We consider the course syllabus to be a contract between the faculty and students; it should provide all the information they need with regards to the textbook information, course assignments, course policies, and course schedule. To help ensure this information is provided in accordance with SON standards, we utilize a Course Syllabus Template which is required to be used for all courses offered at the school. For the most recent semester version or template version of any course syllabus, look in the corresponding course folder in the Approved Syllabi folder on the R drive.
The Approved Syllabi folder is where the CST will go to find the most recently used version of the Syllabus, which they will then forward to faculty to begin preparing for the next semester. The version that is sent by the CST is the exact copy that should be edited and updated by the course faculty (except in the rare case that an alternative current version exists with major changes not included in the one provided). If a different version of the syllabus is provided than what was sent for review and revisions, the CST will respond and request that the changes be made to the appropriate version. The CST will not make updates to or post any Syllabi that are provided on an outdated syllabus template.
Important Note: The course syllabus should be fully reviewed and QAed by all faculty responsible for the course before the course opens to students. No revisions or updates should be made to the syllabus after it is made available to students. Any major revisions requested after students are provided access to the course site will be tracked and escalated to the Program Director or Track Coordinator for additional review, in an effort to minimize similar requests in the future by addressing them earlier and more proactively.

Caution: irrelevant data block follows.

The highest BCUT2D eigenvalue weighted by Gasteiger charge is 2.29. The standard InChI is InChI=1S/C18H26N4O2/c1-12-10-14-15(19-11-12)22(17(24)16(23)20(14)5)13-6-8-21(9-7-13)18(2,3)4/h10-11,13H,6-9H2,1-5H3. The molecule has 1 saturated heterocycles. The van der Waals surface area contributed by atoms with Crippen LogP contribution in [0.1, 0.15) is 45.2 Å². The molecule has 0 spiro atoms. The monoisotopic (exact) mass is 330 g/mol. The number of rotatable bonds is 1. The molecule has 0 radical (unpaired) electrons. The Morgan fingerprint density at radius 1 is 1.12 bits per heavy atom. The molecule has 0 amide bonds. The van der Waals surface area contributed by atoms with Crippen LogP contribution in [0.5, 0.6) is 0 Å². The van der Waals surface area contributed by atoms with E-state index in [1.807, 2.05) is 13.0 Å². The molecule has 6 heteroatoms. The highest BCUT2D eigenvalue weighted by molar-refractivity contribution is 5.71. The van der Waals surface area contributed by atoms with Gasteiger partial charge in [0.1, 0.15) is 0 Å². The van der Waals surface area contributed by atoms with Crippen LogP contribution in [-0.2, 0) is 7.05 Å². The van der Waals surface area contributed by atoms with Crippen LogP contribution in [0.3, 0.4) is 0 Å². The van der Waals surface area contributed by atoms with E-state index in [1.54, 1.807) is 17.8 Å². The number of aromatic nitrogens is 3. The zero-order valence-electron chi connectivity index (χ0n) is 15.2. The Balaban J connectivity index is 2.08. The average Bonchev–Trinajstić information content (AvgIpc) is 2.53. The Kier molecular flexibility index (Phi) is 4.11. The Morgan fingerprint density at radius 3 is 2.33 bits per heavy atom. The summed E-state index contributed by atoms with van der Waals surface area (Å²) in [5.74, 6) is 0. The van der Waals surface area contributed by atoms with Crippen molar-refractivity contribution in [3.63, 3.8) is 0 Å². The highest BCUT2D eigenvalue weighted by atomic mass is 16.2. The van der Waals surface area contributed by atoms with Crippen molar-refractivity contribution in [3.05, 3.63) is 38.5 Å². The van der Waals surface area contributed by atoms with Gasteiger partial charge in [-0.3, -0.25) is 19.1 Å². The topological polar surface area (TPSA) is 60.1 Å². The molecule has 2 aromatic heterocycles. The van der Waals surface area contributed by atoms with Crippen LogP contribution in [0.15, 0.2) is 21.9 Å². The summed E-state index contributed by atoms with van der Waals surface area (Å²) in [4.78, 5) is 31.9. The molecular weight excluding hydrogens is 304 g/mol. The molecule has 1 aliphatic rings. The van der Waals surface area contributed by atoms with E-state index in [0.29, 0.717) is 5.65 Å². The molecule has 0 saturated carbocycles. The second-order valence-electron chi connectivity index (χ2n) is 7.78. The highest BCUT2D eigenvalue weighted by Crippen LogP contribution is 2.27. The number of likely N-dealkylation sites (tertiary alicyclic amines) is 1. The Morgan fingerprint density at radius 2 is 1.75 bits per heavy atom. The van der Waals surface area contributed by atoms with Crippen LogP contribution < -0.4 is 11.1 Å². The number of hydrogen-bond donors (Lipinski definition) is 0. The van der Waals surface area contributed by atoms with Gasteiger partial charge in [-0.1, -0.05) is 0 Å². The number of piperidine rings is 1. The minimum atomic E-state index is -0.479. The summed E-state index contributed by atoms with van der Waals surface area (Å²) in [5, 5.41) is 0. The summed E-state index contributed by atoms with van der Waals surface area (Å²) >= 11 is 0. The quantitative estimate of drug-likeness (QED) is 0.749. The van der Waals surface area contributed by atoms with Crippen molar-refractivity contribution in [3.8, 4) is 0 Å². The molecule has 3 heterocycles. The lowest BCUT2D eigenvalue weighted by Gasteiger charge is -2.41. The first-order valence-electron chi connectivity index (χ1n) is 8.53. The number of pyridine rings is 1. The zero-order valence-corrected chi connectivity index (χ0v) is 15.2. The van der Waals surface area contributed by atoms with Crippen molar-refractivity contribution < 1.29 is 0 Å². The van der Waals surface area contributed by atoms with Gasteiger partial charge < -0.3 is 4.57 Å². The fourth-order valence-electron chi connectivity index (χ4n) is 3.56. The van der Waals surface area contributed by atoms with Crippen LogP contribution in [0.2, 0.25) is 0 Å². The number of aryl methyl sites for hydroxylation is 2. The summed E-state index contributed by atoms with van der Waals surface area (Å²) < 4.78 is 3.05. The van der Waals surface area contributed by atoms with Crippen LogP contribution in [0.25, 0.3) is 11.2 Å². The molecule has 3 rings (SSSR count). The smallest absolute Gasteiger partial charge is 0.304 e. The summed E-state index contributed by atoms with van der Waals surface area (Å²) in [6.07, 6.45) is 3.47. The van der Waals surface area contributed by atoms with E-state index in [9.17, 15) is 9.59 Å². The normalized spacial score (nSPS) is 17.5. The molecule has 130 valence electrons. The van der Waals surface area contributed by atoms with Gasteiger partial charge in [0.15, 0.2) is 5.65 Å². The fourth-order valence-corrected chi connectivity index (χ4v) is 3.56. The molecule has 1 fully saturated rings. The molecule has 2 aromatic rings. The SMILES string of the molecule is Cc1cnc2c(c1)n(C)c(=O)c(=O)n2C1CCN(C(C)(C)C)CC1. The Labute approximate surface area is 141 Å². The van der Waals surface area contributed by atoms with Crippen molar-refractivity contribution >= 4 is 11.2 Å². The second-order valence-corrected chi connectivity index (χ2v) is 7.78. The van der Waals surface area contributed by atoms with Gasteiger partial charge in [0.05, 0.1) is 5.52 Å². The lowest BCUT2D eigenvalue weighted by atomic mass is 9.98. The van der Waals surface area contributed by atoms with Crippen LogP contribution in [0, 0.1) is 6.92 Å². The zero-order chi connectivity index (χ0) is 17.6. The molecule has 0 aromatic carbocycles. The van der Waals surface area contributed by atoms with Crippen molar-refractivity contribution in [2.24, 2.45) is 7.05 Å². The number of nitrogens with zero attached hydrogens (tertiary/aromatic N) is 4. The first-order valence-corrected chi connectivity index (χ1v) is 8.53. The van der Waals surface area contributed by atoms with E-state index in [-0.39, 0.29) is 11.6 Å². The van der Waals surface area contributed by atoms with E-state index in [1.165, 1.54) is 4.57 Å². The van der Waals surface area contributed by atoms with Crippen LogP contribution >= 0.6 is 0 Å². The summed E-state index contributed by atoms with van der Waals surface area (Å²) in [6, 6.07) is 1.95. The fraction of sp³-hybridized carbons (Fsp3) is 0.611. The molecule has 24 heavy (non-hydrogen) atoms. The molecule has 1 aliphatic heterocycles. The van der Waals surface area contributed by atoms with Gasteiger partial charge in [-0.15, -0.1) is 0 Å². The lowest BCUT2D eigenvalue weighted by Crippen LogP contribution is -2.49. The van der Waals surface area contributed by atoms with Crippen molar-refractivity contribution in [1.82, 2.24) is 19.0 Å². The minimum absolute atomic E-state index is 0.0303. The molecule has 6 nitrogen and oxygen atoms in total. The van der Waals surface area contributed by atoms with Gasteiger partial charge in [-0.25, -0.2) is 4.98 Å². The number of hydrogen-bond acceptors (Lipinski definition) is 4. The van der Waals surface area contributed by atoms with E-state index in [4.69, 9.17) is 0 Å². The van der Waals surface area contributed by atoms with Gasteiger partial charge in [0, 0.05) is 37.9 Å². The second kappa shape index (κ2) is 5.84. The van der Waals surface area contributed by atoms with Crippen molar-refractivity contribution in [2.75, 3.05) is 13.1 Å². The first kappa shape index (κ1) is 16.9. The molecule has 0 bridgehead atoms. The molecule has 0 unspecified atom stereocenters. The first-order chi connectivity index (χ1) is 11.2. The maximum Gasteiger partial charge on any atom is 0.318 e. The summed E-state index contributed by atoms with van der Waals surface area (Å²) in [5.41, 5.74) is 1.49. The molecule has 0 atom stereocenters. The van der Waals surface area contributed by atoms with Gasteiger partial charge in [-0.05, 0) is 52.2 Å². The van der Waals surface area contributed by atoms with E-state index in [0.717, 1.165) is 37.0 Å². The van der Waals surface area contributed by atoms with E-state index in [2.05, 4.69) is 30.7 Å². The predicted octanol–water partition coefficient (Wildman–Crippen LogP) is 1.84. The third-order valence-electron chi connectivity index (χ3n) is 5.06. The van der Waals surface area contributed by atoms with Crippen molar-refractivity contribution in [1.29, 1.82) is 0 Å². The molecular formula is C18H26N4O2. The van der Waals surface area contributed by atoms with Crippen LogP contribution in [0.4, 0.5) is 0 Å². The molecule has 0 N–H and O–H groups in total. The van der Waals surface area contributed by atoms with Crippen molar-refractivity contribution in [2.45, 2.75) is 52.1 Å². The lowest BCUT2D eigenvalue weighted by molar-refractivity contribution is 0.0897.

Module Content & QA
The Term Start Timeline notes that when course sites open to students one week before the course begins, a minimum of two modules (or the first two weeks’ worth of content) should be available to them in Canvas. While these earlier materials are all that are required to be open to students with finalized content at that time, the remainder of the course content should also be finalized by the time the course begins. All plans for updates to content should be submitted to the CST as early as possible so that they can prioritize revisions accordingly and easily keep track of any necessary updates to make to content before it becomes available to the students.
If all previous deadlines for materials are met (including decisions about e-Reserves and finalizing the course syllabus & schedule), there should be ample time to prepare all assignment details, rubrics, discussion boards, and learning resources in the course site in the 8-10 weeks before courses open. If deadlines are not met or content is revised multiple times throughout the process, there will likely be delays in the opening of the course site. Any delays in the opening of course sites will be tracked and escalated to the Program Director or Track Coordinator for additional review, in an effort to determine how to improve the term start preparation process for those courses that do not open on time.